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Equality of the Sexes
Excerpted from "The Education of Women"
Abbott, Lyman. The Woman’s Book Volume 1. Charles Scribner’s Sons: New York, 1894. pp. 341-342.
"... What is meant by the phrase "equality of the sexes?" For that matter, what is meant by the term equality as applied to persons? The phrase is constantly used, as such phrases often are, without any clear apprehension of any meaning. Is the poet equal to the man of action? or the statesman to the soldier? or the farmer to the lawyer? It is like asking, Is oxygen equal to hydrogen in the air? In the one case each is equally necessary to the constitution of the air; in the other each is equally necessary to the constitution of society. But neither is able to take the place of the other. Is the eye equal to the ear? Not when you are listening to an orchestra. For you close the eyes that you may hear the better. Are the husband and wife equal? In nursing the infant he is not equal to her; in fighting the savage she is not equal to him; and which is the more important service depends upon circumstances. The phrase "equality of the sexes" has two intelligible meanings, and only two. It may mean that men and women are equally entitled to liberty and the best conceivable development. That equality, I affirm. It may mean that their respective services in society are equally essential to its well-being, and equally divine. That equality I affirm. But it cannot mean that their services are, or their development is, to be the same. That is not to affirm equality of character, but identity of function and education, and that is a totally different affirmation. Life is often, and fitly, compared to a battle-field. Men and women are engaged in a campaign. If it were an actual campaign, with a visible foe in the field, the men would learn the manual of arms and go to the front to do the fighting, and the women would take lessons of the doctors and do the nursing in the hospitals. Some men might nurse better than some women, and some women might fight better than some men. And if it became necessary for the latter to handle a musket, no one would deny them the right; on the contrary, everyone would admire their heroism. But on the whole, Joan of Arc is not the type of womanhood. The world would not be bettered by turning General Grant into a hospital nurse, or Clara Barton into a major-general...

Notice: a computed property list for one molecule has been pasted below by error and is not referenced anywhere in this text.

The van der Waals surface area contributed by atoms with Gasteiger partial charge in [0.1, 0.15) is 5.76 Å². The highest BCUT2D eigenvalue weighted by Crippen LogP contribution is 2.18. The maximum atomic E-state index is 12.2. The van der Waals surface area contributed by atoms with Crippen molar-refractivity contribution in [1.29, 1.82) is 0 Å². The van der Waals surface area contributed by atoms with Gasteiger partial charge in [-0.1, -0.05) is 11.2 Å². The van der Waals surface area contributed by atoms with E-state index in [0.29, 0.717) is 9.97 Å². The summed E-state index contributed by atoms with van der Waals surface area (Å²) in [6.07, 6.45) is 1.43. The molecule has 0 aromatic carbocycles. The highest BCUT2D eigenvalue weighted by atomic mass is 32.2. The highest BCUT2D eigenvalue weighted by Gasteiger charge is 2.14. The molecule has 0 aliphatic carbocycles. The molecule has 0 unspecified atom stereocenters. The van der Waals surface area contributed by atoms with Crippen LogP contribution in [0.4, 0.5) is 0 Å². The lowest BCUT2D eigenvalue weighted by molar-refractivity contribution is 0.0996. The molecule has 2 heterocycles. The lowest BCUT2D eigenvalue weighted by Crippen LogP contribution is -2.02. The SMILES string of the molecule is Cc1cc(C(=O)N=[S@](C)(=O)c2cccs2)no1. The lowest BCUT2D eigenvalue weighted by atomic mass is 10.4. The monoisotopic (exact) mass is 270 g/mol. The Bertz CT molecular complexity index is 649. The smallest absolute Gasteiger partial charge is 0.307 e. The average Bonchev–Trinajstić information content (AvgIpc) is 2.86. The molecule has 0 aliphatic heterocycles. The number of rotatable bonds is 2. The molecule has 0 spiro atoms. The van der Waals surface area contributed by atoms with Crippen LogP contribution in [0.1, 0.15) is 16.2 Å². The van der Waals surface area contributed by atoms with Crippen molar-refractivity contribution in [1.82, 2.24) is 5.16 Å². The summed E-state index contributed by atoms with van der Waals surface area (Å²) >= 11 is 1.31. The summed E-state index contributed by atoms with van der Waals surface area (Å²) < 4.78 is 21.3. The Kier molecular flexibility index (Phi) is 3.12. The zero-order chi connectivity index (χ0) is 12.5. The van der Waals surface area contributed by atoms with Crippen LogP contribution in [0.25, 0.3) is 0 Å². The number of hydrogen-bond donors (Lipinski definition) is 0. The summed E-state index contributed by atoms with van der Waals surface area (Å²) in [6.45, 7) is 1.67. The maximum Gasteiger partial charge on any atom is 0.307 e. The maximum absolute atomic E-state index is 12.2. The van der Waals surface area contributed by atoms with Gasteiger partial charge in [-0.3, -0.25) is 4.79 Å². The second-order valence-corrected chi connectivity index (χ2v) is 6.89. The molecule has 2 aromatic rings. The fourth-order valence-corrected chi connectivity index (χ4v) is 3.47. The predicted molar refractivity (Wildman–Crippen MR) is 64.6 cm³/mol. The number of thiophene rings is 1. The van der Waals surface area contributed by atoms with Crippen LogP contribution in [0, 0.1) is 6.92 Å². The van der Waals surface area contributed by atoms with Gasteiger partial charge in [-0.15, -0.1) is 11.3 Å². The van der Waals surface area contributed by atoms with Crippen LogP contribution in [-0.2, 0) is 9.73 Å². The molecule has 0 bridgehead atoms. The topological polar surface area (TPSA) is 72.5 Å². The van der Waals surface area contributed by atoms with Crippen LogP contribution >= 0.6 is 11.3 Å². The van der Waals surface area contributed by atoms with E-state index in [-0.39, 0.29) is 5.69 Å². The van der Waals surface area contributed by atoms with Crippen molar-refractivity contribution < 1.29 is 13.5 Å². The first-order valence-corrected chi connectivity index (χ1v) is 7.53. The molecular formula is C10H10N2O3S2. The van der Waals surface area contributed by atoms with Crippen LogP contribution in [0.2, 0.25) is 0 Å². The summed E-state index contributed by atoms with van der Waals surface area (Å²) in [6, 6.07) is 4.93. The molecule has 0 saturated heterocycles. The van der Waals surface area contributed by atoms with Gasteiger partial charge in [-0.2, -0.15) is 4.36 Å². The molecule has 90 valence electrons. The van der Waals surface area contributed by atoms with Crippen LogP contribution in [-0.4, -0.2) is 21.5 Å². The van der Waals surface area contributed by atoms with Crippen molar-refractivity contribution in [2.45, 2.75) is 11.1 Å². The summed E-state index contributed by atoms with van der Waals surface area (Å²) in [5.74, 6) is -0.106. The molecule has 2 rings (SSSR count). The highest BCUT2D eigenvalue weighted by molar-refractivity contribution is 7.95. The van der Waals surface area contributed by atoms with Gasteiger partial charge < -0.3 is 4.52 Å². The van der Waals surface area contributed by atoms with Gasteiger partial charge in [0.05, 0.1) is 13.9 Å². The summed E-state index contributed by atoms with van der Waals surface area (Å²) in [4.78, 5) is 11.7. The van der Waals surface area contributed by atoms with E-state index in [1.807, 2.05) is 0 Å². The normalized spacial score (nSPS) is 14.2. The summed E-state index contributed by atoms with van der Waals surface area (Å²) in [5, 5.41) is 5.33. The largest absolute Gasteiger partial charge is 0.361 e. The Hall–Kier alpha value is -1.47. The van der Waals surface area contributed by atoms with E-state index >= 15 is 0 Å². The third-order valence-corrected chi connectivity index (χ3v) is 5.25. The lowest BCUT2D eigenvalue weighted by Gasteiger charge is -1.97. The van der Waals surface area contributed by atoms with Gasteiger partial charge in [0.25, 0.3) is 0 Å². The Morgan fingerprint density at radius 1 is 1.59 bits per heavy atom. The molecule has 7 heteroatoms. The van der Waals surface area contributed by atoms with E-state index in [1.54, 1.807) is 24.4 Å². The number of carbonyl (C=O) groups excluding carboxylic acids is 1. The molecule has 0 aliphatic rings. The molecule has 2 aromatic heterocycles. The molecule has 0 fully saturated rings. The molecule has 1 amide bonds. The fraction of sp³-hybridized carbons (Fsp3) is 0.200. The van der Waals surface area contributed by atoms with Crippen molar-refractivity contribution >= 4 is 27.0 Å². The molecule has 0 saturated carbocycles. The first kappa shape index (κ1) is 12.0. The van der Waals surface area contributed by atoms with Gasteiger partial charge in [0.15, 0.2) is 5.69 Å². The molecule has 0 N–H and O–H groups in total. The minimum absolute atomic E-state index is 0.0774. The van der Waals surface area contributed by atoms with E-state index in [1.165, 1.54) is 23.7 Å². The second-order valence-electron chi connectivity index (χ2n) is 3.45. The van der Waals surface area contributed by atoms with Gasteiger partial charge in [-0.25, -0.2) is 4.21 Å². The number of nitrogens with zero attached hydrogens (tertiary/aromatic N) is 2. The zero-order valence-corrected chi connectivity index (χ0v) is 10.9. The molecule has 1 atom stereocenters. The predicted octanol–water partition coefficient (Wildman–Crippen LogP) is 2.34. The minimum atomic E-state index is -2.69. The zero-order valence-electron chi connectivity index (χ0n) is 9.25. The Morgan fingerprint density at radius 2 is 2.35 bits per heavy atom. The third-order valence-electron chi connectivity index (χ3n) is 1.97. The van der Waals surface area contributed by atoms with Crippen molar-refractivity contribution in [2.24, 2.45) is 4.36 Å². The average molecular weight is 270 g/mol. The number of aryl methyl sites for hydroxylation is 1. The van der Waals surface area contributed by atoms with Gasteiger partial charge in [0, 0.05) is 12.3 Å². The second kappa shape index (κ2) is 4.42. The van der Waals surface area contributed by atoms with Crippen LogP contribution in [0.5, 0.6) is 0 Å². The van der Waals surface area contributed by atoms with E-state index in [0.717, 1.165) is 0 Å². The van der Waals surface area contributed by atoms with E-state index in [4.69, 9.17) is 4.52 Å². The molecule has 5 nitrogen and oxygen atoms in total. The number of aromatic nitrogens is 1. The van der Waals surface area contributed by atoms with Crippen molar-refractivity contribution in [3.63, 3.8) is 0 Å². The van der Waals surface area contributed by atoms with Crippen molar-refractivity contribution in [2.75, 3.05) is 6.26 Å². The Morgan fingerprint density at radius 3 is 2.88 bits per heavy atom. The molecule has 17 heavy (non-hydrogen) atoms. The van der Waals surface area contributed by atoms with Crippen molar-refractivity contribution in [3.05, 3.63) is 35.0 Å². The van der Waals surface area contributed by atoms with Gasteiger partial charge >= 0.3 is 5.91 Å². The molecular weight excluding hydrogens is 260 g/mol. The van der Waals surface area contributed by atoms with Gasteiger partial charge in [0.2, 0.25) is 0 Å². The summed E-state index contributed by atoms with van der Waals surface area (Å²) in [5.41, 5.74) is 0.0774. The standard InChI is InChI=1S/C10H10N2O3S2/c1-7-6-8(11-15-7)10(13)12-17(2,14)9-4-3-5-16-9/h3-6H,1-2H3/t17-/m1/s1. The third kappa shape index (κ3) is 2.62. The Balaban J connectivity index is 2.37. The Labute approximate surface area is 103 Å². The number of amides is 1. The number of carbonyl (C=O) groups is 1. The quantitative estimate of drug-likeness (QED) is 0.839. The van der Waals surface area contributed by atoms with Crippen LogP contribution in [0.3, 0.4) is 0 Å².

The reader must... remember that it is not possible to lay down any general laws according to which all women should be educated. For every individual is different from every other individual, and every life is different from every other life; therefore every education must be different from every other education."
If you enjoyed this article, you might like these:
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Miss Ray Frank (1897)
The Right Sort of Girl (Poem—1889)
Woman's Cycle (1897)
Woman's Exchanges as Training Schools and Markets for Work (1894)
Women Inventors (1897)
Woman's Work for Woman (1889)
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In a seaport town in the late 19th-century Pacific Northwest, a group of friends find themselves drawn together —by chance, by love, and by the marvelous changes their world is undergoing. In the process, they learn that the family we choose can be just as important as the ones we're born into. Join their adventures in
The Tales of Chetzemoka
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